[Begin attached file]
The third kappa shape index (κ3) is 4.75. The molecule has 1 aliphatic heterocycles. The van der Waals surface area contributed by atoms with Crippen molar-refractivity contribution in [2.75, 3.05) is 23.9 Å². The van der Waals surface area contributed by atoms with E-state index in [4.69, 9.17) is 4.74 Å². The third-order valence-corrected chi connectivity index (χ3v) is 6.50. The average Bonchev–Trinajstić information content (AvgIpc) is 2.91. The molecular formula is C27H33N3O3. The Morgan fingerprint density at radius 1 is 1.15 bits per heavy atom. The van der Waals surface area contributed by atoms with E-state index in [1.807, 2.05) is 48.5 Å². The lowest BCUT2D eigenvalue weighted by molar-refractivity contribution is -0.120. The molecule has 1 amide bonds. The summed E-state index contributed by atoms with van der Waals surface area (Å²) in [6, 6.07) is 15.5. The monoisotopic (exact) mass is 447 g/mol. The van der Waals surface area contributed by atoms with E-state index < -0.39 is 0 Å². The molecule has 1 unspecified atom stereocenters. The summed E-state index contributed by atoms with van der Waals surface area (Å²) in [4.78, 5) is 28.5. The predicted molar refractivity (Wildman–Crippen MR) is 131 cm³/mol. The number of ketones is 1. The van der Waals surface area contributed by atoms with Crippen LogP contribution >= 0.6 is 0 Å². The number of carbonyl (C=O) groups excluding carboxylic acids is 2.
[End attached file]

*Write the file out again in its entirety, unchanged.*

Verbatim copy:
The third kappa shape index (κ3) is 4.75. The molecule has 1 aliphatic heterocycles. The van der Waals surface area contributed by atoms with Crippen molar-refractivity contribution in [2.75, 3.05) is 23.9 Å². The van der Waals surface area contributed by atoms with E-state index in [4.69, 9.17) is 4.74 Å². The third-order valence-corrected chi connectivity index (χ3v) is 6.50. The average Bonchev–Trinajstić information content (AvgIpc) is 2.91. The molecular formula is C27H33N3O3. The Morgan fingerprint density at radius 1 is 1.15 bits per heavy atom. The van der Waals surface area contributed by atoms with E-state index in [1.807, 2.05) is 48.5 Å². The lowest BCUT2D eigenvalue weighted by molar-refractivity contribution is -0.120. The molecule has 1 amide bonds. The summed E-state index contributed by atoms with van der Waals surface area (Å²) in [6, 6.07) is 15.5. The monoisotopic (exact) mass is 447 g/mol. The van der Waals surface area contributed by atoms with E-state index < -0.39 is 0 Å². The molecule has 1 unspecified atom stereocenters. The summed E-state index contributed by atoms with van der Waals surface area (Å²) in [4.78, 5) is 28.5. The predicted molar refractivity (Wildman–Crippen MR) is 131 cm³/mol. The number of ketones is 1. The van der Waals surface area contributed by atoms with Crippen LogP contribution >= 0.6 is 0 Å². The number of carbonyl (C=O) groups excluding carboxylic acids is 2.